President Obama defended his health-care law during a long question and answer session about the Affordable Care Act Friday. “I'm not going to walk away from 40 million people who have the chance to get health insurance for the first time," he said. (The Washington Post)

The flawed rollout of the Affordable Care Act has pushed President Obama to the lowest point of his presidency, with dwindling faith in his competence and in many of the personal attributes that have buoyed him in the past, according to a new Washington Post-ABC News poll.

Opposition to the new health-care law also hit a record high in the survey, with 57 percent saying they oppose the president’s most significant domestic initiative. Forty-six percent say they are strongly against it. Just a month ago, as the enrollment period was beginning, the public was almost evenly divided in its assessments of the law.

Disapproval of Obama’s handling of the health-care law’s rollout stands at 63 percent, with a majority saying they strongly disapprove. Last month, 53 percent disapproved.

The findings are the first since Obama’s news conference last week in which he repeatedly acknowledged his and the administration’s mistakes in handling the legislation. He also sought to assuage the anger among millions of Americans whose individual policies were canceled because they did not meet the new requirements.

The provision of the legislation that requires all individuals to obtain health insurance or pay a fine long has been controversial, and the survey highlights that anew. By almost 2 to 1, Americans oppose the individual mandate, with more than half saying they strongly oppose it. In contrast, almost six in 10 support the provision that requires companies with more than 50 employees to provide health insurance or face a financial penalty.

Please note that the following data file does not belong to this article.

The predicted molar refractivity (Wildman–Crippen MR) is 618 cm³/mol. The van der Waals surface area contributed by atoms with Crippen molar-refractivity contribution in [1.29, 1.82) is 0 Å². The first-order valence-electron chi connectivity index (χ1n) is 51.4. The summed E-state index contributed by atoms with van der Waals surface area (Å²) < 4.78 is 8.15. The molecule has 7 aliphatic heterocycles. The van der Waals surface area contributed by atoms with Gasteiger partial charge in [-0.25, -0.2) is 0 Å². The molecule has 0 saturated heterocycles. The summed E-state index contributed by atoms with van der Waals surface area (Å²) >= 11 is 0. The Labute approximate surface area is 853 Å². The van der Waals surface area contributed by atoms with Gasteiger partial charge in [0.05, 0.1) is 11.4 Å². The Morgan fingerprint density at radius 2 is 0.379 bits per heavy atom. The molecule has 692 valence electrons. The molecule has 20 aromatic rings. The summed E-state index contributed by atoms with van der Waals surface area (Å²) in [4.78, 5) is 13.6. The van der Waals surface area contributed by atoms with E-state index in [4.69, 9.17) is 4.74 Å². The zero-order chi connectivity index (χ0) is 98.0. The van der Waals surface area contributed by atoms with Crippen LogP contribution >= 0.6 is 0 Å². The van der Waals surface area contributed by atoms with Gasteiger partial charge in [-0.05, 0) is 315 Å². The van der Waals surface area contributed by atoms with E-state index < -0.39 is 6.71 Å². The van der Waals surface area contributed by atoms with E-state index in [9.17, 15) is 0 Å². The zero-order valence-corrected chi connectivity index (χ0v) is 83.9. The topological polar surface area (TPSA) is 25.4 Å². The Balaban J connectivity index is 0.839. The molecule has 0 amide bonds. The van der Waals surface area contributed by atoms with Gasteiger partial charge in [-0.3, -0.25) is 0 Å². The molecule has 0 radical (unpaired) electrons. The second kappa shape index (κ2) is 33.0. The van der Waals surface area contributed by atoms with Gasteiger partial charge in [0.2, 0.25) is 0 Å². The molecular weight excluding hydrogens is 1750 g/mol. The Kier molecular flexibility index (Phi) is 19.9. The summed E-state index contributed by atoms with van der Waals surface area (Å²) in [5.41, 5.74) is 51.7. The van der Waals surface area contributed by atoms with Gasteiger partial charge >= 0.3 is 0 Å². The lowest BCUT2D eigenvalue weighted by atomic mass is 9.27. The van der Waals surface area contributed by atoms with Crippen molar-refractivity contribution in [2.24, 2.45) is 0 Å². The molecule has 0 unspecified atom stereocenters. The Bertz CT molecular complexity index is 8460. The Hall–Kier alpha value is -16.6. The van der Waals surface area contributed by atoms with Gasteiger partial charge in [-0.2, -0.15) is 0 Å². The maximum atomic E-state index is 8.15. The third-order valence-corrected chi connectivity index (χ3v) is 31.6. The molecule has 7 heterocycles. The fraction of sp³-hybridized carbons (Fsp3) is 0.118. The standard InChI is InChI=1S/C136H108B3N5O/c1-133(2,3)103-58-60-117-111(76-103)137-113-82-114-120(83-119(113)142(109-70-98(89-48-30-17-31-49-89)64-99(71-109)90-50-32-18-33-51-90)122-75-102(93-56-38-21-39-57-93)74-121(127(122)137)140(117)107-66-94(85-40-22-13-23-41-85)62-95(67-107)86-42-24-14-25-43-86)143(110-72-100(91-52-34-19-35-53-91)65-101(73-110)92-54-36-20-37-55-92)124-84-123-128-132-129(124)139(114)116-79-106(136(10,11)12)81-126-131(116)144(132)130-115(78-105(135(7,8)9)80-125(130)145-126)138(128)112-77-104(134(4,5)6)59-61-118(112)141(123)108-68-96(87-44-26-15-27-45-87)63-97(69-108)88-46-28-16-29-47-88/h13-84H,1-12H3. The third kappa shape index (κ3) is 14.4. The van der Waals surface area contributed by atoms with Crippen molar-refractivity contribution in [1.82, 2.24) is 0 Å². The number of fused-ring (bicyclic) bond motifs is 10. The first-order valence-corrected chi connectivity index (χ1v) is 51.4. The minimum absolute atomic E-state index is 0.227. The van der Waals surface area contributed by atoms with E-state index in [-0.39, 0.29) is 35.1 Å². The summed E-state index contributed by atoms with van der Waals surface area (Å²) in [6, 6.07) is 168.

Obama's job approval ratings slip while Obamacare support wanes.

Because of the problems with HealthCare.Gov, the federal Web site designed to allow people to sign up for insurance, seven in 10 Americans say the administration should delay the individual mandate.

The public views the uproar over canceled policies, which has roiled the administration over the past month, as more than the normal start-up problems of a large enterprise. A majority say the trouble is a sign of mismanagement by those in charge of implementing the law.

Because of the cancellations, Obama has come under sharp criticism for having said repeatedly that people who liked their policies could keep them. The Post-ABC survey asked people whether they thought that he told the public what he believed to be true or that he intentionally misled. By 52 percent to 44 percent, Americans say they think he told people what he thought was correct at the time.

With all the controversy surrounding the implementation of the law, Americans are evenly divided on whether the Affordable Care Act can be fixed.

Responses to that question differ dramatically depending on party identification, with Democrats overwhelmingly confident that the legislation can be made to work and Republicans overwhelmingly pessimistic about its viability. A majority of independents say it cannot be made to work.

The health-care law has become a political burden for elected officials who support it. Almost four in 10 Americans say they are more likely to oppose a politician who backs the legislation, while just over a fifth say they would be more likely to support such a politician. That’s the biggest gap recorded in Post-ABC polling during the entire debate over the law.

And Obama is the chief target. His overall approval rating has fallen to 42 percent, having dropped six percentage points in a month, and equals his record low in Post-ABC polls. His disapproval rating stands at 55 percent, which is the worst of his presidency. Forty-four percent say they strongly disapprove of the way he is handling his job, also the worst of his presidency.